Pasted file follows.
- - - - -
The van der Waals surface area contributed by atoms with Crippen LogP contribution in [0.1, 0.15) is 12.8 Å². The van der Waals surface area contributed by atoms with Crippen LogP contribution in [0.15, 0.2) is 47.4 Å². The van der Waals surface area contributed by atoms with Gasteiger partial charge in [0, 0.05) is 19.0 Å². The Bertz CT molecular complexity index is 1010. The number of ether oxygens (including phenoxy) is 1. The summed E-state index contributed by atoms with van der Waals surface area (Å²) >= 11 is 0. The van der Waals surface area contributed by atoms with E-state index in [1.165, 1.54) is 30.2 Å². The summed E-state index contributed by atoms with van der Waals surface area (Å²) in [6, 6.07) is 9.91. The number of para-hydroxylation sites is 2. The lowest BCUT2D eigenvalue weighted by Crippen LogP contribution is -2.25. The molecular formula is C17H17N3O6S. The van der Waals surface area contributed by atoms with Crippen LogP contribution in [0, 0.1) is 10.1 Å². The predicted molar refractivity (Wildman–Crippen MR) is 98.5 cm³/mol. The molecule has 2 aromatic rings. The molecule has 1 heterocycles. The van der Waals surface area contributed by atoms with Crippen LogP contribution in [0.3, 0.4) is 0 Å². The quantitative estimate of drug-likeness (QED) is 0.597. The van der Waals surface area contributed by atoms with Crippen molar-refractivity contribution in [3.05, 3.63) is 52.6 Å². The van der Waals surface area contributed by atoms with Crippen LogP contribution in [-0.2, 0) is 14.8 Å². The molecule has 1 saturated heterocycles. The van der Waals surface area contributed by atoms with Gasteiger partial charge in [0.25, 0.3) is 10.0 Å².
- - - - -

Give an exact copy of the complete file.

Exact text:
The van der Waals surface area contributed by atoms with Crippen LogP contribution in [0.1, 0.15) is 12.8 Å². The van der Waals surface area contributed by atoms with Crippen LogP contribution in [0.15, 0.2) is 47.4 Å². The van der Waals surface area contributed by atoms with Gasteiger partial charge in [0, 0.05) is 19.0 Å². The Bertz CT molecular complexity index is 1010. The number of ether oxygens (including phenoxy) is 1. The summed E-state index contributed by atoms with van der Waals surface area (Å²) >= 11 is 0. The van der Waals surface area contributed by atoms with E-state index in [1.165, 1.54) is 30.2 Å². The summed E-state index contributed by atoms with van der Waals surface area (Å²) in [6, 6.07) is 9.91. The number of para-hydroxylation sites is 2. The lowest BCUT2D eigenvalue weighted by Crippen LogP contribution is -2.25. The molecular formula is C17H17N3O6S. The van der Waals surface area contributed by atoms with Crippen LogP contribution in [0, 0.1) is 10.1 Å². The predicted molar refractivity (Wildman–Crippen MR) is 98.5 cm³/mol. The molecule has 2 aromatic rings. The molecule has 1 heterocycles. The van der Waals surface area contributed by atoms with Crippen LogP contribution in [0.3, 0.4) is 0 Å². The quantitative estimate of drug-likeness (QED) is 0.597. The van der Waals surface area contributed by atoms with Crippen molar-refractivity contribution in [3.05, 3.63) is 52.6 Å². The van der Waals surface area contributed by atoms with Crippen LogP contribution in [-0.2, 0) is 14.8 Å². The molecule has 1 saturated heterocycles. The van der Waals surface area contributed by atoms with Gasteiger partial charge in [0.25, 0.3) is 10.0 Å².